The garden as you see it now has a design history of almost two hundred years. The logical, historical line in the landscape was cruelly disrupted by the Second World War. In 2015, historical research was carried out, among other things to find out about the design history of our garden. This research was done by René Siemens, the results have been described in a special Bulletin, to be ordered for €5,=.
The history of the landscape begins in the second part of the 19th century, when the fields on the “Wageningse Berg” are used initially to build a tea pavilion, and to design a garden around it. The original designs are by David Zocher jr, a landscape architect who was influenced by the English Landscape school. Lawns, plant sections and mainly round shapes characterized the garden. From old photographs and available maps, we see that, over the years, a number of changes have been applied. For example, the entrance of the garden used to be a lot further east.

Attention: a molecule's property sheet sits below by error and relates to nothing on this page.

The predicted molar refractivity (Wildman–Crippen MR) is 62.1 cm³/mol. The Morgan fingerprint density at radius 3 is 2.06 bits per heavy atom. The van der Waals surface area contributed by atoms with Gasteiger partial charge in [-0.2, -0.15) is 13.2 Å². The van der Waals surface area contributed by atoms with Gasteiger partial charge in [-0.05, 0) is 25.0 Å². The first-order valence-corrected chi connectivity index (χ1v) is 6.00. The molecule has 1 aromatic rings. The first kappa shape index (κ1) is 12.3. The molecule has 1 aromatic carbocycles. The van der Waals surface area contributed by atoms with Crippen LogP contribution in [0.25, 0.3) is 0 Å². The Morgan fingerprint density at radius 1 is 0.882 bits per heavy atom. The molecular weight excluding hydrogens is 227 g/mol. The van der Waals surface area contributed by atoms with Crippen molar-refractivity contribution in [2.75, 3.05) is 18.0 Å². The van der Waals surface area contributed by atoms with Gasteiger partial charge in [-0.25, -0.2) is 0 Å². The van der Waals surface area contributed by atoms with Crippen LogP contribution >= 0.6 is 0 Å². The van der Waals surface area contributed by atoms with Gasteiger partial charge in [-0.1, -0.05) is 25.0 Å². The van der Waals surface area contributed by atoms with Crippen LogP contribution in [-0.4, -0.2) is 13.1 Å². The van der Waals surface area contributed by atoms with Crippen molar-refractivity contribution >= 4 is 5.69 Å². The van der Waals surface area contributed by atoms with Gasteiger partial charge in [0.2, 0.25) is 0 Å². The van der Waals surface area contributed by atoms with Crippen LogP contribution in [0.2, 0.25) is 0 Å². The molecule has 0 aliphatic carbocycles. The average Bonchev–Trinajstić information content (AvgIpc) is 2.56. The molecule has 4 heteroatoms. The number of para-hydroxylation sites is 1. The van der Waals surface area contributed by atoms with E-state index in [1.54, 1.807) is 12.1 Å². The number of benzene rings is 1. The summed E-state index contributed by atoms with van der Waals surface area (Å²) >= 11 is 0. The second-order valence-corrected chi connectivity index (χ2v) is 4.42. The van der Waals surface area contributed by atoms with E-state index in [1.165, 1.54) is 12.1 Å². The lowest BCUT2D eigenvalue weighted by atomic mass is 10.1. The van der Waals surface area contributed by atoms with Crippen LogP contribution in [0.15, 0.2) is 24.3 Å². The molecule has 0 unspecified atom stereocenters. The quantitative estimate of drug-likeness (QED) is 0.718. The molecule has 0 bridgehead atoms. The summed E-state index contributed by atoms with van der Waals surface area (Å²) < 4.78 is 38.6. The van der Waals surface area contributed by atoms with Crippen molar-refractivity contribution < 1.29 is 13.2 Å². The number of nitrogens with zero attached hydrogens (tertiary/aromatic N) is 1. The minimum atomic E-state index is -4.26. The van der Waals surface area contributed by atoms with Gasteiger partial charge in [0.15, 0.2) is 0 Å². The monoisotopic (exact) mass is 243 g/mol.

After the war
After the second World War, not a lot was left over from the garden. On what was then still the estate Belmonte, German supplies for the war had been stored, a target for shootings and bombings. To protect both themselves and the supplies, grooves were made by bulldozers that could accommodate trucks with supplies. These grooves were covered with large trees that had been cut down.
In 1951, a design by professor Bijhouwer was used to turn the garden into an arboretum. Longer, straight lines became the leading concept, collections were planted. Later, a large rododendron collection was added, for which purpose the eastern part was reshaped. The last changes that were carried out happened in 2015, when the entire rose collection was replanted.